Don't Touch

by Kevin Myrick

It was a crowded in the galleries of the High Museum in Atlanta. An afternoon full of school children who ran about with their teachers on field trips, the kind of hot, stinky afternoons Frank hated the most at the museum. Kids were all over with sticky bodies going everywhere just waiting to get their peanut butter-covered hands on priceless pieces of artwork.

Frank must have said "don't touch" about a million times over the course of the day; he sweated in the required blue blazer of his uniform waiting for another run-in with another kid. He looked over his station in the Folk Art gallery and saw a short kid with shaggy hair reach his hand out toward a Howard Finster piece that was part of the permanent collection. He shook his head and walked over to where the child stood, rubbing the statue with his greasy fingers.

"Don't touch kid!" Frank yelled, but it was too late. His hand was already on the rough base of a statue called "weaned child" and left a smear on a piece of glass tile embedded in concrete.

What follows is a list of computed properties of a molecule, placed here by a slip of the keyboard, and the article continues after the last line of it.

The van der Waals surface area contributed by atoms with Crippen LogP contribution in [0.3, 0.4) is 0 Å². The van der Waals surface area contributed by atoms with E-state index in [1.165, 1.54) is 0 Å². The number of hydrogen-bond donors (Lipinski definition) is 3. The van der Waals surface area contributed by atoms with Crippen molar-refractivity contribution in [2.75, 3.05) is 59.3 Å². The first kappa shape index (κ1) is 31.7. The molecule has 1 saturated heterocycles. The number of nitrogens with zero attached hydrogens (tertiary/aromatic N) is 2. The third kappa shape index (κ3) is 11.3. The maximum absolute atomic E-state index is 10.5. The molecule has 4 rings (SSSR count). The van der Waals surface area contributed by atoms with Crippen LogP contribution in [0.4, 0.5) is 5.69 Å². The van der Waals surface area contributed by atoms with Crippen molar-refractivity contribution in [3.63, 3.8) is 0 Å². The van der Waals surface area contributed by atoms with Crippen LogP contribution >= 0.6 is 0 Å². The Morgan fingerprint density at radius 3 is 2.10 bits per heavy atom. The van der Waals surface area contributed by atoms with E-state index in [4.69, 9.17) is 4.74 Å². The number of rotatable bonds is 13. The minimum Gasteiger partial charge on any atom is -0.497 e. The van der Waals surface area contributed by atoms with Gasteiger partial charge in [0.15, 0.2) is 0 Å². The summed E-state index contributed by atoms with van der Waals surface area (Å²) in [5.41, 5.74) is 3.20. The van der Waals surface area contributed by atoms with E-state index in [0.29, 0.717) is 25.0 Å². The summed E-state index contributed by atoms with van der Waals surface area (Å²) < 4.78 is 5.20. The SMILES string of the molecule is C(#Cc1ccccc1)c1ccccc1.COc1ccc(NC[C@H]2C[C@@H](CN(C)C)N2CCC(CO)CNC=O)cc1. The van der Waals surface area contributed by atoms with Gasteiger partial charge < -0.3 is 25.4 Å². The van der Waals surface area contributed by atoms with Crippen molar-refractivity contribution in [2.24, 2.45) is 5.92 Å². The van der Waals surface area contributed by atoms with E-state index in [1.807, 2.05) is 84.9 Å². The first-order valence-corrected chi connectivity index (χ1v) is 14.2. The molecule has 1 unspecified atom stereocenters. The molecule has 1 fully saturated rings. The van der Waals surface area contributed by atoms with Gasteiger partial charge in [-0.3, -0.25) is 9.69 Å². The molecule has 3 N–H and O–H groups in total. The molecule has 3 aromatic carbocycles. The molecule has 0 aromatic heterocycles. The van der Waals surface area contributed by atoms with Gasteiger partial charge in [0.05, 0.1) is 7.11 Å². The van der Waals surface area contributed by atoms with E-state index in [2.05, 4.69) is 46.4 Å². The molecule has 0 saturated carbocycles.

The boy was caught red-handed; after the initial shock of surprise he looked down toward the floor in shame. Frank asked him where his group was.
"I don't know, over there somewhere," the boy pointed toward a new exhibit featuring scenes from the Great Depression.

"What's your name kid?"

"Daniel, do you know what "don't touch" means?"

"Yes, it means I'm supposed to keep my hands in my pocket and to look, like my mom tells me all the time at the antique store."

Frank stood silent for a moment, coming up with a good response.
"You see all of the things in here?"


"Well, you can't touch the things in here either."

"Yes sir," Daniel said. He kept his head down in shame. Frank remembered back to his own childhood of when he was in trouble, of how his father had beaten him. He looked this kid over and saw none of that in his stance. He wasn't hardened to the hard facts of life yet.

"OK Daniel, run along and find your class. And remember, don't touch anything."

"Yes sir," Daniel said, his head up and he jogged off to find his classmates in another exhibit. Frank looked back over his shoulder and saw another youngster with his paws on another Finster piece, a painted oil drum.

"Don't touch that!" he yelled, and ran over to the next child who had broken this golden rule of museums.